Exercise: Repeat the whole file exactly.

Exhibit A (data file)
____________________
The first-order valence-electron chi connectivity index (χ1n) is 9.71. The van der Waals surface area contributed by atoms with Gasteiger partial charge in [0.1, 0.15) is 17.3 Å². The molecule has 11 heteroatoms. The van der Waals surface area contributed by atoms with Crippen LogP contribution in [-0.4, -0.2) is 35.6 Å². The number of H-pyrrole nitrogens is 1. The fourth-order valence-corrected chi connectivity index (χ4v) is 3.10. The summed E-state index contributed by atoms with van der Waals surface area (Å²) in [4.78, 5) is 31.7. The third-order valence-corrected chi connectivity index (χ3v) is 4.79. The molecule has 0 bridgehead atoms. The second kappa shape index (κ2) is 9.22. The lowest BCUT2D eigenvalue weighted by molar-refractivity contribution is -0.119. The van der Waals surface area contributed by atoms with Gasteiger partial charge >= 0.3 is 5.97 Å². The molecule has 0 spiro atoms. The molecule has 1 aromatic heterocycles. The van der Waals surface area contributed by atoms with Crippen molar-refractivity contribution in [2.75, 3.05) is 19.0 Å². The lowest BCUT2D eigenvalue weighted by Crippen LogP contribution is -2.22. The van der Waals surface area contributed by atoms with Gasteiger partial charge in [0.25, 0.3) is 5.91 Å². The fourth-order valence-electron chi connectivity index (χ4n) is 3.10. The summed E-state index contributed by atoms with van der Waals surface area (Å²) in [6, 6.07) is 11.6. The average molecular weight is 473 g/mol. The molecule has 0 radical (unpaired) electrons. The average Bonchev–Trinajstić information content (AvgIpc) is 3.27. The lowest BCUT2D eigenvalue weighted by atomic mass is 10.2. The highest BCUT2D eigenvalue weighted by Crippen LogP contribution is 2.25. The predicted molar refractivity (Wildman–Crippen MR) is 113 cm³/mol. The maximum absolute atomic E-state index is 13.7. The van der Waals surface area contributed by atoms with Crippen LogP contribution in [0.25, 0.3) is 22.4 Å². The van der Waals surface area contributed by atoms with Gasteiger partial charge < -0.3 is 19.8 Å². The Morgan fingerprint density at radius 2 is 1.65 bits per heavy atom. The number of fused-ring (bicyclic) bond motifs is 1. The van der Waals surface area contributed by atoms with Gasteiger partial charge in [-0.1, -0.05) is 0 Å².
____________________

The first-order valence-electron chi connectivity index (χ1n) is 9.71. The van der Waals surface area contributed by atoms with Gasteiger partial charge in [0.1, 0.15) is 17.3 Å². The molecule has 11 heteroatoms. The van der Waals surface area contributed by atoms with Crippen LogP contribution in [-0.4, -0.2) is 35.6 Å². The number of H-pyrrole nitrogens is 1. The fourth-order valence-corrected chi connectivity index (χ4v) is 3.10. The summed E-state index contributed by atoms with van der Waals surface area (Å²) in [4.78, 5) is 31.7. The third-order valence-corrected chi connectivity index (χ3v) is 4.79. The molecule has 0 bridgehead atoms. The second kappa shape index (κ2) is 9.22. The lowest BCUT2D eigenvalue weighted by molar-refractivity contribution is -0.119. The van der Waals surface area contributed by atoms with Gasteiger partial charge >= 0.3 is 5.97 Å². The molecule has 0 spiro atoms. The molecule has 1 aromatic heterocycles. The van der Waals surface area contributed by atoms with Crippen molar-refractivity contribution in [2.75, 3.05) is 19.0 Å². The lowest BCUT2D eigenvalue weighted by Crippen LogP contribution is -2.22. The van der Waals surface area contributed by atoms with Gasteiger partial charge in [0.25, 0.3) is 5.91 Å². The fourth-order valence-electron chi connectivity index (χ4n) is 3.10. The summed E-state index contributed by atoms with van der Waals surface area (Å²) in [6, 6.07) is 11.6. The average molecular weight is 473 g/mol. The molecule has 0 radical (unpaired) electrons. The average Bonchev–Trinajstić information content (AvgIpc) is 3.27. The lowest BCUT2D eigenvalue weighted by atomic mass is 10.2. The highest BCUT2D eigenvalue weighted by Crippen LogP contribution is 2.25. The predicted molar refractivity (Wildman–Crippen MR) is 113 cm³/mol. The maximum absolute atomic E-state index is 13.7. The van der Waals surface area contributed by atoms with Crippen LogP contribution in [0.25, 0.3) is 22.4 Å². The van der Waals surface area contributed by atoms with Gasteiger partial charge < -0.3 is 19.8 Å². The Morgan fingerprint density at radius 2 is 1.65 bits per heavy atom. The number of fused-ring (bicyclic) bond motifs is 1. The van der Waals surface area contributed by atoms with Gasteiger partial charge in [-0.1, -0.05) is 0 Å².